Tuesday, June 30, 2015

Obergefell may go the way of Bowers, but these things take time

A 5-4 ruling by the Supreme Court is enforceable law, so for the foreseeable future, every state in the United States will be issuing marriage licenses to same sex couples, including two men, and two women. The sky is not going to fall, millions of marriages of a man to a woman each year will not be impeded or tainted. If God is really angry, he is speaking with a still, small voice, not through a fire or a storm or an earthquake.

But Justice Kennedy's high-blown speculative verbal legerdemain is just as weak and begging for criticism, appearing as The Opinion of the Court, as it would be in the event Kennedy had been writing a dissent. The damage to constitutional jurisprudence has been significant. The First Amendment still protects our right to publicly detail what is wrong with the decision. Kennedy himself observed "The law doesn't belong to a bunch of judges and lawyers, it belongs to you."

Fundamentally, the entire line of cases from Goodridge to Obergefell suffers a consistent deformity. Once this string is pulled, the entire fabric comes undone. The courts have failed to answer the basic question, what is this "marriage" thingy that gays claim to have been denied?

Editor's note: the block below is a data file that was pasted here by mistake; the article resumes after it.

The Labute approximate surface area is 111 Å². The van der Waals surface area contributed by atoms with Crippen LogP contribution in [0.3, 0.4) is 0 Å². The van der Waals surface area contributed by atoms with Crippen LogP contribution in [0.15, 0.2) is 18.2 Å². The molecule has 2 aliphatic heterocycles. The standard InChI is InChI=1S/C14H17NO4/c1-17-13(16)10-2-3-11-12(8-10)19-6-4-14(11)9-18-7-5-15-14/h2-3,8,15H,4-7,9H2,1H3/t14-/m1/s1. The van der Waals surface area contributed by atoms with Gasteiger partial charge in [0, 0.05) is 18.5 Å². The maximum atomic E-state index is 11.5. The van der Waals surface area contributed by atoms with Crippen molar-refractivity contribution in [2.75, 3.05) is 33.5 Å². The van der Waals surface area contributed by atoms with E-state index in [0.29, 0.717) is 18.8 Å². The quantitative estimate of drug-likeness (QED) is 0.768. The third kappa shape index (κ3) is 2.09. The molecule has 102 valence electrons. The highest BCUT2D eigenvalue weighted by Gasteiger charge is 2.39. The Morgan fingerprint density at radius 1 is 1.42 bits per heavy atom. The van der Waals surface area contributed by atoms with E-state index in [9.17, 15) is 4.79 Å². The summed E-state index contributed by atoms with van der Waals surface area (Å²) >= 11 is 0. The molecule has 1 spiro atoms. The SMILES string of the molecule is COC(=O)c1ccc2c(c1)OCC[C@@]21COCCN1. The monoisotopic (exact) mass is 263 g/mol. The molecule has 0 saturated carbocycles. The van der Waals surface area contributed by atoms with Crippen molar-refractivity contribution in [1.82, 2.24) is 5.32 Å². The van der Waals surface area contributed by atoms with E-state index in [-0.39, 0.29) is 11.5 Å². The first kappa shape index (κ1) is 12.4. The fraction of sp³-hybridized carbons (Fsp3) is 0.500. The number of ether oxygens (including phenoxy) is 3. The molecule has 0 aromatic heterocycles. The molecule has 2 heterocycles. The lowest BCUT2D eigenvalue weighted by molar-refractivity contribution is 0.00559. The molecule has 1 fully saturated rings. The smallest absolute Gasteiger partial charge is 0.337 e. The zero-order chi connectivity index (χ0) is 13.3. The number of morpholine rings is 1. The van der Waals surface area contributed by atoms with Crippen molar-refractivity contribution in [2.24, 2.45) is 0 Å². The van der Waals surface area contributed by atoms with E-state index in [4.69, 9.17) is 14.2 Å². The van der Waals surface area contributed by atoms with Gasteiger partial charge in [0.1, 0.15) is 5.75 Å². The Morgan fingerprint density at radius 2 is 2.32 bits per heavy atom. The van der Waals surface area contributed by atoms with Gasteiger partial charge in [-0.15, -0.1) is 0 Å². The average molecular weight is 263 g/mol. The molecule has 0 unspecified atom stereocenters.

No man, and no woman, has been denied access to marry a person of the opposite sex. If that IS what marriage IS -- the union of a man and a woman -- then the claim that same-sex couples have a "right" to a marriage license becomes an oxymoron. Attempts have been made to "construe" marriage as something other than what is on the statute books, particularly in the Goodridge decision: "We construe civil marriage to mean the voluntary union of two persons as spouses, to the exclusion of all others." Really? Why? What for? This, standing alone, robs marriage of any substance or meaning at all. But only by doing so have the courts been able to construe that a distinct set of persons have been "denied" the "benefits" of "marriage."

A significant difference between advocating the civil rights of racially distinct demographics -- whether a racial minority, as in the U.S., or a racial majority, as in the old Republic of South Africa -- is that "black" human beings were categorized AS black to deny them rights enjoyed by all other citizens, but "gay" human beings have had to assemble themselves AS a distinct demographic in order to make a colorable claim that they have been discriminated against. Racial laws contemplated that race meant something, and deliberately singled people out by race. Marriage laws, on the other hand, do not exclude those human beings defined as "gay" from marriage. Rather, people who presented themselves AS gay made the claim that they have been denied access to marriage, because what the law recognizes as marriage is something they personally find to be icky and unrewarding.